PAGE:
Me:  I brought some things to show you.

Him:  He looked pleased.

Me:  Remember I told you that my younger daughter is a scientist?

Him:  Nods.

Me:  I brought you a picture of her when she was just about your age so that you could see her in bifocals.  Can you see the line of her bifocals right there?  (I trace the faint line in the picture.)

Him:  Shakes his head.

Me:  I know it’s hard to see, but it’s right there.  (I trace the line again.)  I also brought a picture of her graduating from college.  (I show him a picture frame holding three pictures, and point to the first one.)  Here she is walking back from getting her college diploma.  See how happy she is? (My daughter has an absolutely huge, ecstatic grin on her face in the picture.)

Him:  Nods.

Me: She studied both chemistry and biology in college.  Those are both sciences.  And this second picture is later in the day and there is my younger daughter, me, my husband, and my older daughter.  My daughters are 26 and 30 years old now.  And then this last picture is of both of my daughters together when we were out at dinner that night.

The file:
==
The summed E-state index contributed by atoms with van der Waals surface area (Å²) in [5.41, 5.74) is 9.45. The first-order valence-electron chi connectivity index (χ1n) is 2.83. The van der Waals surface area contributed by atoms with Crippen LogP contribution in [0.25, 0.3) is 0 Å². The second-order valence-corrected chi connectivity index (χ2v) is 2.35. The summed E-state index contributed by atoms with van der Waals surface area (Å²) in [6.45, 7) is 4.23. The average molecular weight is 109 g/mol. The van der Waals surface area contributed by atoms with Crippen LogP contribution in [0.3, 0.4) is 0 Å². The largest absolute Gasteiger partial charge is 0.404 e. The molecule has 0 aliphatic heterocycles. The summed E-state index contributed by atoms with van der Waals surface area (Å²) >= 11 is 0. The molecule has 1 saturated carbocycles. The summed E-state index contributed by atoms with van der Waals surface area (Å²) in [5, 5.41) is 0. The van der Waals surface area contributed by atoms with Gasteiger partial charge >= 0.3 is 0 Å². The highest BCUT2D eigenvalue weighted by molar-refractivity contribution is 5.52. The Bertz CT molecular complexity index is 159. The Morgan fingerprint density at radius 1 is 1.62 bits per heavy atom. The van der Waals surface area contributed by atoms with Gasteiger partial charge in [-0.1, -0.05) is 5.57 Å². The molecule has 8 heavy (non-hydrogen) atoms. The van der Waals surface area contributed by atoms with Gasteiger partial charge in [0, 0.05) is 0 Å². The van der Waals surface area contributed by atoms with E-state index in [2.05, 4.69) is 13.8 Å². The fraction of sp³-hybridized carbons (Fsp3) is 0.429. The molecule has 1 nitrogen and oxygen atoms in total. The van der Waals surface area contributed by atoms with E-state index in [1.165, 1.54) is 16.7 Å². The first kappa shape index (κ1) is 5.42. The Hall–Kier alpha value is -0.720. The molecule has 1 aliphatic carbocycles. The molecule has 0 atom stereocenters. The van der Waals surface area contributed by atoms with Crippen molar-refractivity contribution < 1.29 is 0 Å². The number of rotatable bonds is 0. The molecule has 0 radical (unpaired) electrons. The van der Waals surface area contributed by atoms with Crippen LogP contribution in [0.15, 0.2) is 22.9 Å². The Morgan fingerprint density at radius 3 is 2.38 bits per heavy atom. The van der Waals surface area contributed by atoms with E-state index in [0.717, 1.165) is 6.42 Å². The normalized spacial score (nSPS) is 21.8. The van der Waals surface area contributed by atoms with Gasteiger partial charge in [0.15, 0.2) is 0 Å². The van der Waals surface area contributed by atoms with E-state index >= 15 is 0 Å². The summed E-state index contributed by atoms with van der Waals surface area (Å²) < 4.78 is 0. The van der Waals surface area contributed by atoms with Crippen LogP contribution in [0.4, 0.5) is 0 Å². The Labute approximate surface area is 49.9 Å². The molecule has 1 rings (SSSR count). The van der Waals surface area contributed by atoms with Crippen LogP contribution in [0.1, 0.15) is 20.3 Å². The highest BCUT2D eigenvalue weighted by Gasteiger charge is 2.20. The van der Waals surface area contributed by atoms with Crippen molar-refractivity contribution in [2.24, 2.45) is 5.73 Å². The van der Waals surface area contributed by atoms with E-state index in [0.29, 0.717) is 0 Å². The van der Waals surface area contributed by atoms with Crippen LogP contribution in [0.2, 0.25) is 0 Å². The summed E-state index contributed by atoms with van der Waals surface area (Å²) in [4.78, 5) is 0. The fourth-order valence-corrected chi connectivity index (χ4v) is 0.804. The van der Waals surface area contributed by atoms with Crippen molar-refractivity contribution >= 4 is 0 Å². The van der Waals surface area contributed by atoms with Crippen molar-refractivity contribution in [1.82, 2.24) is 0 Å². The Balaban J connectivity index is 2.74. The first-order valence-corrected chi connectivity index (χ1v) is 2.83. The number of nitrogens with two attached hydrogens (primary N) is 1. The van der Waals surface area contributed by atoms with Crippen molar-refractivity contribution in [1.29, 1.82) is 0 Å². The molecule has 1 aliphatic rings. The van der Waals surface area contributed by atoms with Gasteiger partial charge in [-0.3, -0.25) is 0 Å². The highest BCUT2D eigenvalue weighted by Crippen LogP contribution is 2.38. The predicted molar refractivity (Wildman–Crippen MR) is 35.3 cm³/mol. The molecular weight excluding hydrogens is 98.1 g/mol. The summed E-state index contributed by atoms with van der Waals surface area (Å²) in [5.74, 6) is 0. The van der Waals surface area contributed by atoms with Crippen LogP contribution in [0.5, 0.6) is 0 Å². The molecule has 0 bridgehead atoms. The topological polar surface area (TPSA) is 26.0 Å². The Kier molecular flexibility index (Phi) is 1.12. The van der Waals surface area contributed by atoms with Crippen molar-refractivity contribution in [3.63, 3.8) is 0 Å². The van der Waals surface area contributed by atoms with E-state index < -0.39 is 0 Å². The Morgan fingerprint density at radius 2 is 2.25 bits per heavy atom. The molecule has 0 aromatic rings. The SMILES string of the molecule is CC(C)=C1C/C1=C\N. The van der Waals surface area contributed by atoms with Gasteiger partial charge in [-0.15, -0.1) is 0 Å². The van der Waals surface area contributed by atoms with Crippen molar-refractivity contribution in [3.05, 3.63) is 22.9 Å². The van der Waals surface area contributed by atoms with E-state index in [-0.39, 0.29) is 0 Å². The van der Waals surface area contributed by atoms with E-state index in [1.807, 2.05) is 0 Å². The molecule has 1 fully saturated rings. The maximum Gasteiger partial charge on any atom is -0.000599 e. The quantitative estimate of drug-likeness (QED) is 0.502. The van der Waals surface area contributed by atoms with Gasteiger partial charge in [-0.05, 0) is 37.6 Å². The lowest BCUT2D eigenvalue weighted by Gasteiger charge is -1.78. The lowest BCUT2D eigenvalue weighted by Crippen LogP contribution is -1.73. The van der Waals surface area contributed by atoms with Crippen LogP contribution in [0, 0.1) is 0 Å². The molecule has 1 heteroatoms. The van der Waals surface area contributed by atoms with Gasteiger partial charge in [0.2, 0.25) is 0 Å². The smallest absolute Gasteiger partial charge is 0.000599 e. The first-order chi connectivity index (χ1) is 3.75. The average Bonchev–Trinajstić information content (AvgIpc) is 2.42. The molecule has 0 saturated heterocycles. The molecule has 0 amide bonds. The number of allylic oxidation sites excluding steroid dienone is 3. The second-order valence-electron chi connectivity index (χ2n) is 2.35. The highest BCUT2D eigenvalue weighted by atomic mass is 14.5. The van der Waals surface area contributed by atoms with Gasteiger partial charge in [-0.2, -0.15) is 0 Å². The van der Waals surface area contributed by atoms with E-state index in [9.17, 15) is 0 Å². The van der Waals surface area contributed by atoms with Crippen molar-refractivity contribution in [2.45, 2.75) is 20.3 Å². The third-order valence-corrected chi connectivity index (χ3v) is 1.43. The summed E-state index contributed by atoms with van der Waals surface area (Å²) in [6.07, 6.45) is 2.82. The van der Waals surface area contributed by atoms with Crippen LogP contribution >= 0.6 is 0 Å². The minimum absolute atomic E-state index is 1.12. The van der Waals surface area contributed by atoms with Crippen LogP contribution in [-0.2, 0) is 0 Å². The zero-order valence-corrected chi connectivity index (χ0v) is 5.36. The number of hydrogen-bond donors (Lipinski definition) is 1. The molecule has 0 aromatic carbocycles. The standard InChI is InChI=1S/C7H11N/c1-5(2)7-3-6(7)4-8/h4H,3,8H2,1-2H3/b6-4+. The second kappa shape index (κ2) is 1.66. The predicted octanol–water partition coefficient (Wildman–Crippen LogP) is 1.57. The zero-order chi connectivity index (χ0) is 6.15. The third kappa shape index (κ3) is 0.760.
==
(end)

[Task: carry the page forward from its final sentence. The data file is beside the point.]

Him:  Looking at the picture with interest.  (Or at least he looks like he is interested.)

Me:  When I was teaching here in your room two weeks ago, I noticed something about you.  You like to keep your things tidy and in order.

Him:  Nods.

Me:  In your special Pirates of the Caribbean pencil pouch that holds your pencils and crayons and markers, I noticed that everything is exactly lined up.  And I noticed that you only keep one piece of work out on your desk at a time, and that everything has a place.  You like to keep everything in order.

Him:  Nods vigorously.

Me:  The big word for that is meticulous.  Can you say that?

Him:  Meticulous.

Me:  Can you say it again?

Him.  Meticulous.